So why isn't there more Central Otago Chardonnay? It's an interesting question, and one that became much more important to me after tasting the most recent vintage of producer Felton Road's Chardonnay, which I found, in a word, stunning.

So I put the question by e-mail to Blair Walter, the winemaker at Felton Road, and here's what heWhy Aren't There More Central Otago Chardonnays? wrote in reply:

"It's a very good question and one we have always wondered and theorised ourselves.

When Central Otago largely got planted from the late 90's through the early-mid 2000's, it had become recognised that it was a good region for Pinot Noir, hence the 80% that it occupies. I can't really speak for the growers/producers as to why they did not choose Chardonnay, but I suspect it was because at that time, Chardonnay was grown widely and successfully elsewhere in NZ and perhaps the market was seen as more saturated. I am not sure if it was an ABC [Anything But Chardonnay] issue or that Chardonnay in NZ plays second fiddle to Sauvignon Blanc and Pinot Gris became the most planted white as it was popular/trendy, easy to sell, in demand....

Riesling is the next most planted white in Central Otago as it was perhaps seen as more interesting and seemed quite suited to our schist soils and climate. Also, I think a lot of the people planting were new to the industry and not as experienced or as committed to the Pinot Noir/Chardonnay ancestral home connection. An exception to this though would be why would Burn Cottage [a winery, shown in photo above, whose owner is an importer of Burgundy] not be committed to planting Chardonnay? I have often given Marquis and Ted a hard time about this! Also Rudi at Quartz Reef is another example. It would be nice to have more interesting top Chardonnays coming out of the region....

I will admit though, that it did take us a while (and the region at large), to be able to hone in on the style that we have today. Central Otago Chardonnay does not like to be pushed into a riper and richer style. It must be captured early and celebrate the acidity and leaner, more citrusy/floral characters. I believe our combination of high sunshine, warm daytime temperatures, yet very cool nights, can easily make a big disconnect between flavour and the acidity that we will still always have.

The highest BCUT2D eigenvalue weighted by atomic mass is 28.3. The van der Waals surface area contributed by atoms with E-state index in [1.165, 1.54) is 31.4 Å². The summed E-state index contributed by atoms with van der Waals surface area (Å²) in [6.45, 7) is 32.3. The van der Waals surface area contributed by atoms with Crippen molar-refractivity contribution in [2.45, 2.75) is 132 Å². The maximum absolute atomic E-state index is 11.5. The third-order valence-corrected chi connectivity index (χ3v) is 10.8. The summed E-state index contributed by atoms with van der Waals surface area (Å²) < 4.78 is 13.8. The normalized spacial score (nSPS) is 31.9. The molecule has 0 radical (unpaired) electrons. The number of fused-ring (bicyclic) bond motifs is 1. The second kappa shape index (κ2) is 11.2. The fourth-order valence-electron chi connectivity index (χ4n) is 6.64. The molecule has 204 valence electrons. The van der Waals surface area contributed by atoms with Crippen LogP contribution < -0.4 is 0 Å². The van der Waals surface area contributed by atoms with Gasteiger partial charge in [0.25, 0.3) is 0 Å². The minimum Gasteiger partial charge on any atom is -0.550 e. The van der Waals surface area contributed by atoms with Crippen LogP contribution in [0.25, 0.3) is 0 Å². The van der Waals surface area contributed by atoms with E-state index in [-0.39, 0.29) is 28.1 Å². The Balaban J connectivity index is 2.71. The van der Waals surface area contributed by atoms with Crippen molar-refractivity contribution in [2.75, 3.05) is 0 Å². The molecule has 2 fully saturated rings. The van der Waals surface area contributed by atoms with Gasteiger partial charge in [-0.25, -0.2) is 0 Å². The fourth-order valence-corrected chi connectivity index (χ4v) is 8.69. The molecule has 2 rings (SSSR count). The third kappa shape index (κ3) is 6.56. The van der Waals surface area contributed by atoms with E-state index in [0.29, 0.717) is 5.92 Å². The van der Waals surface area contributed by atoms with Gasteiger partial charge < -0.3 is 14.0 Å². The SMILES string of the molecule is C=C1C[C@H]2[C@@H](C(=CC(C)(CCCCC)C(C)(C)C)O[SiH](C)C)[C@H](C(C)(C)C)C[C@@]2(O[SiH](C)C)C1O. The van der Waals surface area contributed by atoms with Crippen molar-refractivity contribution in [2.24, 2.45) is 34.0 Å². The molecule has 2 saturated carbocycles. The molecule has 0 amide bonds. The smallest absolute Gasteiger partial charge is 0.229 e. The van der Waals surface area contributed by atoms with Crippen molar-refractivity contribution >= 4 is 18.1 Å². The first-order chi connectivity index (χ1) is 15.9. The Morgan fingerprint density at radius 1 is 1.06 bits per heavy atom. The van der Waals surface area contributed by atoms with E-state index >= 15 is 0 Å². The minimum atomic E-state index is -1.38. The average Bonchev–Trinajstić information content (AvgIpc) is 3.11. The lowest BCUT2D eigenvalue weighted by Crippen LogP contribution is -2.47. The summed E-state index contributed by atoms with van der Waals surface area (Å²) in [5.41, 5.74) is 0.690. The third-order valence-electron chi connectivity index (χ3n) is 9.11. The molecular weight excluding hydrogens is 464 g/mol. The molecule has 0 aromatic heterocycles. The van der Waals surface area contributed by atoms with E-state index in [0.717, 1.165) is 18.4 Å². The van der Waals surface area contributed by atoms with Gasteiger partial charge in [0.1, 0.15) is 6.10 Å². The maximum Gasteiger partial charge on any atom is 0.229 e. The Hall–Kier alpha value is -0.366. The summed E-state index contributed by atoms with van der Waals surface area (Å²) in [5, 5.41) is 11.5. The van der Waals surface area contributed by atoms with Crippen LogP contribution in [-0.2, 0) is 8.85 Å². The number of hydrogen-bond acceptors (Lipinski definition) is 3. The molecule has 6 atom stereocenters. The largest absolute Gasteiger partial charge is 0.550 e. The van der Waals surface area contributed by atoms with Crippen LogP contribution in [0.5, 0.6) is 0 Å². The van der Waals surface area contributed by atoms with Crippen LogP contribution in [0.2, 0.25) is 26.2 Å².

We have the largest plantings of Chardonnay in Central Otago and just this spring (last week in fact!) have replanted a couple of sections of Block 2 that contained Pinot Noir and Riesling (that were on their own roots) over to Chardonnay. The schist soils in Block 2 with their seams of calcium carbonate are showing that they are particularly suited to Chardonnay."

Central Otago has somewhere north of 4746 acres planted to grapevines. The vast majority of which are Pinot Noir, which fills 3707 of those planted acres. Only 136 acres have been planted to Chardonnay, and as Blair noted, with somewhere close to 5 acres planted and a production of around 3000 cases each year, Felton Road is the region's single largest Chardonnay producer.

It seems quite plausible to me that the lack of Chardonnay in Central Otago might be due to trends more than anything else. New Zealand remains a very young wine region, and frankly speaking, not nearly enough experimentation has been done around which grapes are suited where. Those early pioneers in Otago might very well have seen plenty of Chardonnay elsewhere in New Zealand and decided to forego planting it in yet another place, despite centuries of precedent linking Chardonnay and Pinot Noir.

Regardlesss of the reason, one taste of Felton Road's 2016 Chardonnay should be enough to convince even the most skeptical that this lack of Chardonnay in Otago has been a major oversight. And one that should be rectified in short order.

The world needs more Central Otago Chardonnay, especially if it bears resemblance to these wines, which will be released in the USA in the coming months.

2016 Felton Road Chardonnay, Bannockburn, Central Otago, New Zealand
Palest gold in the glass, this wine smells of cold cream and lemon curd with a hint of toasted sourdough. In the mouth, the wine is wonderfully juicy and bright, with tangy lemon curd and green apple flavors layered over crushed stones and white flowers. Killer. Great acidity and texture. 13.5% alcohol. Score: between 9 and 9.5.

2016 Felton Road "Block 2" Chardonnay, Bannockburn, Central Otago, New Zealand
Pale greenish gold in color, this wine smells of white flowers and lenon zest. In the mouth, wonderfully floral notes of white flowers mix with pomelo zest and wet chalkboard minerality that has a deep stony quality. Gorgeous acidity and phenomenally silky texture. Finely balanced and stunningly deep and pure, this is definitely the best Chardonnay I've had from New Zealand, and by far the best that this produced has ever made. 13.5% alcohol. Score: around 9.5.